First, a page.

Finally. An actual blog post about the renovation! I've been sharing bits and pieces on Instagram for 552 days now. I know. The project that I anticipated would take 120 days max. Haha!! I've been reluctant to blog about the full process until now, because I've been waiting for it to be all completed and sold - so that in a sense I can feel like I'd actually accomplished it, and that I was not just leading you all on. I'm very happy, elated in fact, to say that the job is complete, the house is sold and settled, and I'm closing this rather large chapter of my life with a series of renovation process and reveal blogs. To be honest I would have loved to have this photographed for a home and garden magazine, but the time contraints and all the crazy meant that I just had to take a few quick photos with my good camera before I dashed out the door again (normally to drive 2.5 hours back to Hawkes Bay to pick up my kids from school!!). Yes, eight months into the project we MOVED. Now, if you've read my first blog post about how this all began, you'll know that we weren't actually living in this house. My Dad and I purchased this as a "do up and sell on". My husband ended up getting a new job in Hawkes Bay, so we had to move from Feilding....and I had to commute back and forth, juggling kids and ladders and power tools. Believe me when I say I am SO. RELIEVED. that this is done and dusted. Our budget didn't allow for too many contractors, so a lot of this was pure DIY. It was back breaking at times. By the end of it, when I was simply installing an eco panel heater in one of the bedrooms at 11pm I screamed "I'm so over this!!! I can't do it!!!!!". Damn eco panel finally got hung, and my body was so weary it felt hung over. So anyway, into the renovation itself - the kind of exciting part! I say exciting because some parts actually were. Some parts were DREEEEADFUL. But here I go, I'm starting off with the dining room - probably the second most difficult room of the house.
Remembering, this is a 1905 villa, with layers....and layers....and layers....of history. And sometime back in the fifties someone did some really awful things to the house (which we uncovered), but we managed to rescue and restore and revive. Here's the story:
The house had been a rental for some time. This first picture was taken when we went and had a look at the house before we bought it. I saw that hardboard panelling, probably installed in the fifties, and had an inkling there might be original tongue and groove match lining underneath. The thought of that excited me. Dad wanted to do a "quick makeover" - just a paint job and a new (tiny) kitchen. See that little closet looking thing on the right? That was the kitchen. On the left was the bathroom. I convinced him that we could do so much more, without getting into financial dire straits. I was convinced that there was some magic underneath these horrid wooden panels, and so we opted for Plan B - full renovation.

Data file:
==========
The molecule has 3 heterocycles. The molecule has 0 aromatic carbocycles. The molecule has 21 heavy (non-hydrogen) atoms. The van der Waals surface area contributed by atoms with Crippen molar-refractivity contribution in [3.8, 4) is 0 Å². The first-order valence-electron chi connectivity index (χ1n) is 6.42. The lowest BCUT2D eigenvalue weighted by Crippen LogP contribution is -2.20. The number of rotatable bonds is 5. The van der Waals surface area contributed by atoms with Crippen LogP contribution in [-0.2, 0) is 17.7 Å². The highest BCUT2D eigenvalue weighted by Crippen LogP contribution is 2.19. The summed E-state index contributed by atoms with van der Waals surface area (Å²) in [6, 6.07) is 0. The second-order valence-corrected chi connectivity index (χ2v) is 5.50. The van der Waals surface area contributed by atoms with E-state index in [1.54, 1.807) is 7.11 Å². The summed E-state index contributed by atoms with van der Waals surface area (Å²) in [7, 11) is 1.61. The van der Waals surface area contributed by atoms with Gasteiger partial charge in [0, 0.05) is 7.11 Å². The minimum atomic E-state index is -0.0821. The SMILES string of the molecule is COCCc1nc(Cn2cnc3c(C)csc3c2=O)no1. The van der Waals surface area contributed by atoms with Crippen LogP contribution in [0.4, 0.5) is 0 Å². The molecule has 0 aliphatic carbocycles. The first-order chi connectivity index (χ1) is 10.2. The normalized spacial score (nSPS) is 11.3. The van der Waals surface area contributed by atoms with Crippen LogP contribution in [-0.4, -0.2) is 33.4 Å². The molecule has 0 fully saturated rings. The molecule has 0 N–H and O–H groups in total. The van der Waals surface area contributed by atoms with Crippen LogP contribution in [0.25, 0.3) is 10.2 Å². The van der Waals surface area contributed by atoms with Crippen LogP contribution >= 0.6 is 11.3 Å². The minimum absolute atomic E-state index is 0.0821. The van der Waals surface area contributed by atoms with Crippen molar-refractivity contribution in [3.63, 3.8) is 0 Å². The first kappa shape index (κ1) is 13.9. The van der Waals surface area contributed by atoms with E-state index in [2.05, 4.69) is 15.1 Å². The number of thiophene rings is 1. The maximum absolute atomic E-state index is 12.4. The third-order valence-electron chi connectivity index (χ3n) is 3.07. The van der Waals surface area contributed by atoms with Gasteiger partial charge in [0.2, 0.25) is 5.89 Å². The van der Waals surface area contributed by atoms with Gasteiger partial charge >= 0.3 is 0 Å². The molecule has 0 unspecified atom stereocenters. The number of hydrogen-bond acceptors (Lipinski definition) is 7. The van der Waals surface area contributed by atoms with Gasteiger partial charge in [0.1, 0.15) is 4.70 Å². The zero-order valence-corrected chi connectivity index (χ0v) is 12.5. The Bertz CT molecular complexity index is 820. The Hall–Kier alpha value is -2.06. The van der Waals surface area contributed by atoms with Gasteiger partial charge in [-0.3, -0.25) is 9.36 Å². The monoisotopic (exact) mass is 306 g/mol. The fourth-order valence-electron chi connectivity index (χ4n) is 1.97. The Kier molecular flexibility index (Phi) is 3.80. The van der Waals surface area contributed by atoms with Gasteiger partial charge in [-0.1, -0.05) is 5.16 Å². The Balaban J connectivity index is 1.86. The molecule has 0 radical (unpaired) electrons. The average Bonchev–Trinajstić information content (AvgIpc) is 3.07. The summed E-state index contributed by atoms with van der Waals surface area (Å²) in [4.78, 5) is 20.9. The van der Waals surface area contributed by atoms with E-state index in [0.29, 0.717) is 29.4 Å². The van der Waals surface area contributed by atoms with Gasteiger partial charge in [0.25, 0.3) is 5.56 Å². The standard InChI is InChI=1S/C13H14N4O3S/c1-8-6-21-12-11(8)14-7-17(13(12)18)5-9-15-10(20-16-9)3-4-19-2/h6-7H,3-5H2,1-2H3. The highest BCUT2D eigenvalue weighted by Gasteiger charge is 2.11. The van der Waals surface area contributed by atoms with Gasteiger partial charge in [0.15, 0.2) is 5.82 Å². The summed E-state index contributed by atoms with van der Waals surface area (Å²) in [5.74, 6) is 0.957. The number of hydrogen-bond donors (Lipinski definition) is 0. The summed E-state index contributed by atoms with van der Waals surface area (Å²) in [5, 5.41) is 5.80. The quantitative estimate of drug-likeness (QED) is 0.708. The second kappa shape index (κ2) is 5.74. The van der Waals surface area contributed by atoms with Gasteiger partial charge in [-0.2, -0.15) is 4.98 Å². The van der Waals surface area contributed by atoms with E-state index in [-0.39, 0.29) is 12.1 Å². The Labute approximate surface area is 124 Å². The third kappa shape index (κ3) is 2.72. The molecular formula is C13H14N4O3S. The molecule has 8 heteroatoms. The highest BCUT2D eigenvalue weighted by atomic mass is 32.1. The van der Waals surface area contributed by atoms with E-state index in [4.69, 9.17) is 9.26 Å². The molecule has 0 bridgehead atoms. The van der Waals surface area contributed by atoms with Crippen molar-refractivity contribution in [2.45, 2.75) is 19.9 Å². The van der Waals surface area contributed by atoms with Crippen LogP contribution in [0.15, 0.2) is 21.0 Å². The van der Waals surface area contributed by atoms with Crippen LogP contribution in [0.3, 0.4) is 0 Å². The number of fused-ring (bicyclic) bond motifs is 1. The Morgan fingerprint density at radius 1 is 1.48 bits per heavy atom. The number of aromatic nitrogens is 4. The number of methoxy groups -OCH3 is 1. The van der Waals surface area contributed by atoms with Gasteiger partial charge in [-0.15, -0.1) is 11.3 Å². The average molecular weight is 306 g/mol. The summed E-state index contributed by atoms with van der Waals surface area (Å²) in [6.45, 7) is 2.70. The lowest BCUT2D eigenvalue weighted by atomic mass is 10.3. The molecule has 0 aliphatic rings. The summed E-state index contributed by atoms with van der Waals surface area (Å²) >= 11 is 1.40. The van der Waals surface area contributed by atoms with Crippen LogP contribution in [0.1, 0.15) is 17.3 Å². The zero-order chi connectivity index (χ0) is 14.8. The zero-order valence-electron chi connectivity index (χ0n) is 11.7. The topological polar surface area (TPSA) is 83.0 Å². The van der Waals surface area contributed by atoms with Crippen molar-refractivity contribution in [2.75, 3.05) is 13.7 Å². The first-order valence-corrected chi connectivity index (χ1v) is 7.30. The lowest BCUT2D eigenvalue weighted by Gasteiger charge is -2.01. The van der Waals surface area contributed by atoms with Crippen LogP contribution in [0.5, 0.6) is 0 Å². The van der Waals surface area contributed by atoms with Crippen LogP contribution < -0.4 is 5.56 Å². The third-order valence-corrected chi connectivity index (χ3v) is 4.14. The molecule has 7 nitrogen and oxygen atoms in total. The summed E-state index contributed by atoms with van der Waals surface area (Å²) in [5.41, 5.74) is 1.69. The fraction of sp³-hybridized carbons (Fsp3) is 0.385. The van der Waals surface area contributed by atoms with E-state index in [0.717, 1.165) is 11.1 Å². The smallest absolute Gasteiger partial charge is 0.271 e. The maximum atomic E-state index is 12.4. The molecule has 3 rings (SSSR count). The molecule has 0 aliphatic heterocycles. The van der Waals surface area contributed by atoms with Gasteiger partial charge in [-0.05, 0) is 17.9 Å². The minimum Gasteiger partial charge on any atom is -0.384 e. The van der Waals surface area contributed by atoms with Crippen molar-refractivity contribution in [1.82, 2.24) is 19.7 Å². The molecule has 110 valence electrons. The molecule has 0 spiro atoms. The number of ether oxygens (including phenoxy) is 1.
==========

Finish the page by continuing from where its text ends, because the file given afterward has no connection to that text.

I pulled up the carpet. There was more carpet underneath. Here began the saga of layer upon layer of all sorts of crazy. Oh and see that little room, below right? That was the old laundry. I'll come back to that later.
Pulling up things like tacks and smooth edge was purely a pain in the butt. Such a tedious task. But that was nothing compared to what was waiting....
THIS SUCKED. As I mentioned in my first blog post, the foam backed carpet was GLUED TO THE FLOOR. Glued. As in, glued. I almost broke my back pulling this layer of carpet up, since the carpet was GLUED to the floor. Did I mention it was glued to the floor? I have words in my head that I don't want to taint my blog with. This was hideous.
Scraping took on a new meaning. Hours and hours of shovelling. We all had turns. It was horrible.
Hey but what I was REALLY hanging out to do was to find out what was beneath that hard board wall panelling. And I gave a little preview of this in my first blog, and yes I was so right!!!! And I was so stoked!! Rip, rip, pull, smash, yank, rip, whack - I got all that panelling off, and it was amazing (in my eyes that is). Match lining! Tongue and groove! Original!!! Oh and granny green mmmm...my fave.
But it's still not as simple as grabbing your crow bar, hammer and nail puller. The thing I discovered was that EVERYTHING, and I mean everything, is connected. It reminded me of that song "Dem Bones" we used to sing back in school..."Thigh bone connected to the hip bone. Hip bone connected to the back bone. Back bone connected to the shoulder bone. Lalalala"....You get my drift. Here's the thing. One little piece of quarter round scotia couldn't come off, because it had another piece going over the end of it from the adjoining wall....and that piece had something over it, and that other thing, and that other thing...And these pieces were native timber so they were hard as anything - you couldn't just smash it up like pine or mdf. Anyway, so it continued throughout the whole house. I feel like I'm moaning quite a bit. There was actually awesome stuff, like finishing the little jobs and being VERY satisfied with my efforts. Rewarded by that match lining discovery I tell you.
I must say, as I stood in this dark green and brown space I felt a little freaked out. I felt like I'd just stepped back in time, or like I was in one of those turn of the century cottages like at MOTAT. Kind of eerie and nostalgic, half expecting to turn around and there be some scary wax statues hovering over a coal range. It was weird. I imagined who used to live here when the space was originally like this, and what conversations were had, how many children sat around the table. What was life like in this house back in 1905? I was actually a bit freaked out, and I wouldn't come into the house after (or near) dark at this stage.
As much as I do love vintage green, it had to go. Mainly because of the possibility of lead paint, and because of this reason I couldn't prep the surface too much in case of loose dust particles getting to my lungs. So all kitted out in safety gear I did just a wee bit of scraping where there were big blobs of stuff, no sanding whatsoever as per advice, and I started filling holes, and then painting with this amazing primer - Zinsser BIN (or Zinsser Cover Stain - both magic). This stuff covers EVERYTHING. I've used it on formica benchtops, laminate shelves, concrete, steel...it covers everything, and makes a good base for paint. I realised afterwards that I should've done it the other way around though, and there's a reason why.